Defending legacy news organizations by pointing out the shortcomings of new media outlets is like an an old farmer trying to justify his failing crops by comparing his harvest to the first plant of the young city folk who moved in down the road: the old farmer has had longer to try to get it right.
Legacies such as the New York Times and Washington Post should know better by now, and yet, they—like journalists from lesser-famed news sources and just as bloggers (both pajama-wearing and office-attired)—don’t seem to have a compass of journalism principles to guide them.
Perhaps this is the Decline and Fall of 20th-Century Journalism, and we’ve just been experiencing media decadence, which will hasten the end of old-world journalism and usher in the dawn of a new era of information sharing.
Look no further than the past week to see the evidence of old-journalism decay:
- There was, of course, Charlotte Allen’s editorial in the Washington Post on her distaste for certain women—as horrifying as it was error-riddled.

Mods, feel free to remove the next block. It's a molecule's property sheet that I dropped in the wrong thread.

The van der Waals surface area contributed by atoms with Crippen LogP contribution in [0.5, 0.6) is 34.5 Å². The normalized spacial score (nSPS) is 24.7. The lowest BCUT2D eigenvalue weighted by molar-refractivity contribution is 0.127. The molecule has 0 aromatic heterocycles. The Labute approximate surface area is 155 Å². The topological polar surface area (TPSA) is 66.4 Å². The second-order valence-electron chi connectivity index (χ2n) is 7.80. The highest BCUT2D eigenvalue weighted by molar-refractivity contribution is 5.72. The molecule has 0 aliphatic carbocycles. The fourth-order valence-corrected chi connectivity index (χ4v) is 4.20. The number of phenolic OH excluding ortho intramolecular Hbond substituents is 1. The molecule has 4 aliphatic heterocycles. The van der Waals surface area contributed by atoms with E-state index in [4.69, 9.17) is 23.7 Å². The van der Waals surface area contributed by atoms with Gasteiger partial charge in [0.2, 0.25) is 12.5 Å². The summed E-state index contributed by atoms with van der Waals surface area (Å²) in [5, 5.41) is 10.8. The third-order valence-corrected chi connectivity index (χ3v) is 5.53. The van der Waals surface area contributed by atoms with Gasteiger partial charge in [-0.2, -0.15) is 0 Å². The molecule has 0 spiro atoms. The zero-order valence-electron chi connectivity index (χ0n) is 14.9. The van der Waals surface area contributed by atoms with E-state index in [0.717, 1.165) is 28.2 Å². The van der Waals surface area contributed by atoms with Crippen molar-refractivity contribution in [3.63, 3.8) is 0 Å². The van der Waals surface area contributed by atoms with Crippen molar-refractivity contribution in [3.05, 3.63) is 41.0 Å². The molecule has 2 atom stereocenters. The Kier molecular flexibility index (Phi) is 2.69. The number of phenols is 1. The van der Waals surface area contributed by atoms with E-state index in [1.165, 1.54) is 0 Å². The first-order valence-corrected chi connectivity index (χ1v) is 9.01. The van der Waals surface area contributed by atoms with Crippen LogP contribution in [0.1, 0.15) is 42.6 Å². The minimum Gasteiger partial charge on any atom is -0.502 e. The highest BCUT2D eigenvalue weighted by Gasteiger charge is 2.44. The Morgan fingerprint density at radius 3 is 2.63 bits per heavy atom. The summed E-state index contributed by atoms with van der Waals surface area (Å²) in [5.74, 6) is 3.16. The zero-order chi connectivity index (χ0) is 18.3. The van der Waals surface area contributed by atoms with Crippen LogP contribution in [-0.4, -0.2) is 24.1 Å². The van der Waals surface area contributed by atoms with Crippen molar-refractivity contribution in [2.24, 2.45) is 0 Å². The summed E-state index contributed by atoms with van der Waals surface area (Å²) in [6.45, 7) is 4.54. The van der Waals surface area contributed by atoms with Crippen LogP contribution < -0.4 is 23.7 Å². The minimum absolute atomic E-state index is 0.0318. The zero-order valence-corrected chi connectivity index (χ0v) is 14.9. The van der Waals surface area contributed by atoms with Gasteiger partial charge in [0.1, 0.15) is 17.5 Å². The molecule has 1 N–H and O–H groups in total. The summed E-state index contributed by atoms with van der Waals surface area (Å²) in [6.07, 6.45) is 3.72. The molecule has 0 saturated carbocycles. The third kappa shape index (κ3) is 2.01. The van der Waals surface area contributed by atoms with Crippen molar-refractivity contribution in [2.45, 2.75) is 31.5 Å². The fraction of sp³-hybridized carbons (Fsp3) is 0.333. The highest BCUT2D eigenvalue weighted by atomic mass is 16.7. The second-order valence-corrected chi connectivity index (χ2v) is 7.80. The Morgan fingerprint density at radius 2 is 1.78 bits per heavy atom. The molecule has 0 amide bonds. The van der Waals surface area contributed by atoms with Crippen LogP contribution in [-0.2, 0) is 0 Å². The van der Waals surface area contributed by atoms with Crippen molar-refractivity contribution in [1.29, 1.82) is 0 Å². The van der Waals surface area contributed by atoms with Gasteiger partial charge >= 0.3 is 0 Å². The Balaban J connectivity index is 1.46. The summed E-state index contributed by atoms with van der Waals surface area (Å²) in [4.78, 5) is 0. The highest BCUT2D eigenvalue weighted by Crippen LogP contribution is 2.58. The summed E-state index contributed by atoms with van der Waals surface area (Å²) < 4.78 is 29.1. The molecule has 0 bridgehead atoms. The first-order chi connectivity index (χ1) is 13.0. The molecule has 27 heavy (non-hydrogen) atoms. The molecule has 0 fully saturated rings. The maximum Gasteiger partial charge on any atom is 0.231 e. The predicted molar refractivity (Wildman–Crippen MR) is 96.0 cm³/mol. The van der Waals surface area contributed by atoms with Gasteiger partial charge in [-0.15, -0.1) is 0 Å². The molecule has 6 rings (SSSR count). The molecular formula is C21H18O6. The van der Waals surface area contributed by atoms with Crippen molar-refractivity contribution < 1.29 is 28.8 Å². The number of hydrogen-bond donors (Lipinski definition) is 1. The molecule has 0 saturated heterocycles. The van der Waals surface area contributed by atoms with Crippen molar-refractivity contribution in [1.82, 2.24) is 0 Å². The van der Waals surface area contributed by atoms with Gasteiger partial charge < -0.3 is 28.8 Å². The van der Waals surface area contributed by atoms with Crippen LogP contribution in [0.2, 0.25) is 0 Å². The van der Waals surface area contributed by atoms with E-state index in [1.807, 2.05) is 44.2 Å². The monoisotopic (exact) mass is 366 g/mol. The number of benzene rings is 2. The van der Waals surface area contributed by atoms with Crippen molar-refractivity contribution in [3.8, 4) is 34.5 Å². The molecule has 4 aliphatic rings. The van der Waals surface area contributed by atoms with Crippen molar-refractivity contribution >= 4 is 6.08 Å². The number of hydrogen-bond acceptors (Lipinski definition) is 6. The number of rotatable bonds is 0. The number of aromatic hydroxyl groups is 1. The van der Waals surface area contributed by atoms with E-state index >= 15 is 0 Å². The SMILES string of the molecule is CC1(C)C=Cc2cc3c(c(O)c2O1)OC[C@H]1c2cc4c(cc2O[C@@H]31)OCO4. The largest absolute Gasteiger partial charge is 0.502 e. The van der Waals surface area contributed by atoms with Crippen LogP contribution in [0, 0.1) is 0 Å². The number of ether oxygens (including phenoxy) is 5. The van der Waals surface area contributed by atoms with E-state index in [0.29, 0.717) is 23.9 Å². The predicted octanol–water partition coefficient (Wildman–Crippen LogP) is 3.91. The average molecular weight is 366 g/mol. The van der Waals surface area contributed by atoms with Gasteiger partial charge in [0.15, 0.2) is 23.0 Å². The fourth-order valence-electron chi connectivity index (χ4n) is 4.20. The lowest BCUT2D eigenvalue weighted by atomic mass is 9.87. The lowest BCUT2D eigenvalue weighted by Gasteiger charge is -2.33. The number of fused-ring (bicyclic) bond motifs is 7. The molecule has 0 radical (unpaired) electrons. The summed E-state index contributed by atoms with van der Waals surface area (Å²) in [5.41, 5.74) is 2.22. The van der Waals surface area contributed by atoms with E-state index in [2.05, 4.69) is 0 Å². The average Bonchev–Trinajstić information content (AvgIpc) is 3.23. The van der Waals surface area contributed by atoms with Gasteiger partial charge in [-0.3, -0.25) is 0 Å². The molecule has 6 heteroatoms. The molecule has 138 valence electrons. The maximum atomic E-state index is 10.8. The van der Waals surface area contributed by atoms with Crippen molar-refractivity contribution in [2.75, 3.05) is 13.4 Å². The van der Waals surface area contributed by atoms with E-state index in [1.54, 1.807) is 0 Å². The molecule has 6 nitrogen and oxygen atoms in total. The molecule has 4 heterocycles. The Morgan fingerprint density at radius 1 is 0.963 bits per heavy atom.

- Little defense has been offered against the accusation that American journalists tend to protect rather than expose the secrets of powerful people, a sharp contrast to The Scotsman printing the “monster” remark by Obama’s aide, even though she tried to strike it from the record after saying it. MSNBC’s Tucker Carlson magnified the apparent US media weakness when he had The Scotsman reporter on his show.
- Buy-out bids at the New York Times were due last week, but if those staff members who opted were too few to fill up the 100 newsroom cuts announced in late February, then the paper will have to resort to lay-offs. As one long-running writer at the Times put it, “People here are used to the idea that that doesn’t happen here.”
- Add to all of that the dubious media coverage of the 2008 U.S. presidential nomination race, the frequent short-comings of the American press in international news, and not to mention the incessant celebrity gossip.
As the Washington Post‘s Jim Hoagland put it in his worthy piece, Long Winter for the Media,
Access to the Internet gives the generations living today the choice to be the best-informed, or the worst-informed, human beings in history — but we will never be able to claim that we were the least-informed. Celebrity, slime and crude polemics pour from the electronic faucets as easily as high-minded exegeses.
Where are the leaders of the information and media revolution to guide the straying generations living today to ethical, interesting and correct information?